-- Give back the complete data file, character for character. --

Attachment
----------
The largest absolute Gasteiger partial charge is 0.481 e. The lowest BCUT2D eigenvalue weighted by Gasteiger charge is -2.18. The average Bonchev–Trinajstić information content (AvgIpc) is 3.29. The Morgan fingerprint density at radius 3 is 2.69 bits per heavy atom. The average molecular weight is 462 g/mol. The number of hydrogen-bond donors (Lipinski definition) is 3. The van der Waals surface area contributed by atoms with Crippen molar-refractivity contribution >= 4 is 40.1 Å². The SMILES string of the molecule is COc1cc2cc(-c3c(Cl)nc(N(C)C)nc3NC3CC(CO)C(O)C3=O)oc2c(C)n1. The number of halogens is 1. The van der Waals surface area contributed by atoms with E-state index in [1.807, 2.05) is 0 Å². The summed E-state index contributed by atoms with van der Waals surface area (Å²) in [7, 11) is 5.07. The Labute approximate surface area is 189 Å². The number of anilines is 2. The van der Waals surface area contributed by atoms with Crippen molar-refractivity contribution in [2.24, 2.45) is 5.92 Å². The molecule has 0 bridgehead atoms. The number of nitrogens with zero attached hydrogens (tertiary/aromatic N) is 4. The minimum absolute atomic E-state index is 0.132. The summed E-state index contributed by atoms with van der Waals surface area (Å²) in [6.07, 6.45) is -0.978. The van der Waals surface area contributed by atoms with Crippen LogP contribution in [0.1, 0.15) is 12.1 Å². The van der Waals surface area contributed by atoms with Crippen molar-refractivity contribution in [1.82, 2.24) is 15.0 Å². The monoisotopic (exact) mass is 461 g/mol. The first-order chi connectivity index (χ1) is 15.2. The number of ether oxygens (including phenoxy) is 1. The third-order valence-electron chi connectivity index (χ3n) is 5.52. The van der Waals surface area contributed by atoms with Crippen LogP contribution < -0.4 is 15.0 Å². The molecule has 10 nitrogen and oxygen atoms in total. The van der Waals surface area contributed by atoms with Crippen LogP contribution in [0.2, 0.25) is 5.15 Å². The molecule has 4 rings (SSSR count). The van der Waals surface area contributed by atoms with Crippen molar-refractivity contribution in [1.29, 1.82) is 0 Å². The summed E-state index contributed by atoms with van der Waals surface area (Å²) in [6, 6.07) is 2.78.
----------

The largest absolute Gasteiger partial charge is 0.481 e. The lowest BCUT2D eigenvalue weighted by Gasteiger charge is -2.18. The average Bonchev–Trinajstić information content (AvgIpc) is 3.29. The Morgan fingerprint density at radius 3 is 2.69 bits per heavy atom. The average molecular weight is 462 g/mol. The number of hydrogen-bond donors (Lipinski definition) is 3. The van der Waals surface area contributed by atoms with Crippen molar-refractivity contribution >= 4 is 40.1 Å². The SMILES string of the molecule is COc1cc2cc(-c3c(Cl)nc(N(C)C)nc3NC3CC(CO)C(O)C3=O)oc2c(C)n1. The number of halogens is 1. The van der Waals surface area contributed by atoms with E-state index in [1.807, 2.05) is 0 Å². The summed E-state index contributed by atoms with van der Waals surface area (Å²) in [7, 11) is 5.07. The Labute approximate surface area is 189 Å². The number of anilines is 2. The van der Waals surface area contributed by atoms with Crippen molar-refractivity contribution in [2.24, 2.45) is 5.92 Å². The molecule has 0 bridgehead atoms. The number of nitrogens with zero attached hydrogens (tertiary/aromatic N) is 4. The minimum absolute atomic E-state index is 0.132. The summed E-state index contributed by atoms with van der Waals surface area (Å²) in [6.07, 6.45) is -0.978. The van der Waals surface area contributed by atoms with Crippen LogP contribution in [0.1, 0.15) is 12.1 Å². The van der Waals surface area contributed by atoms with Crippen molar-refractivity contribution in [1.82, 2.24) is 15.0 Å². The monoisotopic (exact) mass is 461 g/mol. The first-order chi connectivity index (χ1) is 15.2. The number of ether oxygens (including phenoxy) is 1. The third-order valence-electron chi connectivity index (χ3n) is 5.52. The van der Waals surface area contributed by atoms with Crippen LogP contribution < -0.4 is 15.0 Å². The molecule has 10 nitrogen and oxygen atoms in total. The van der Waals surface area contributed by atoms with Crippen LogP contribution in [0.2, 0.25) is 5.15 Å². The molecule has 4 rings (SSSR count). The van der Waals surface area contributed by atoms with Crippen molar-refractivity contribution in [1.29, 1.82) is 0 Å². The summed E-state index contributed by atoms with van der Waals surface area (Å²) in [6, 6.07) is 2.78.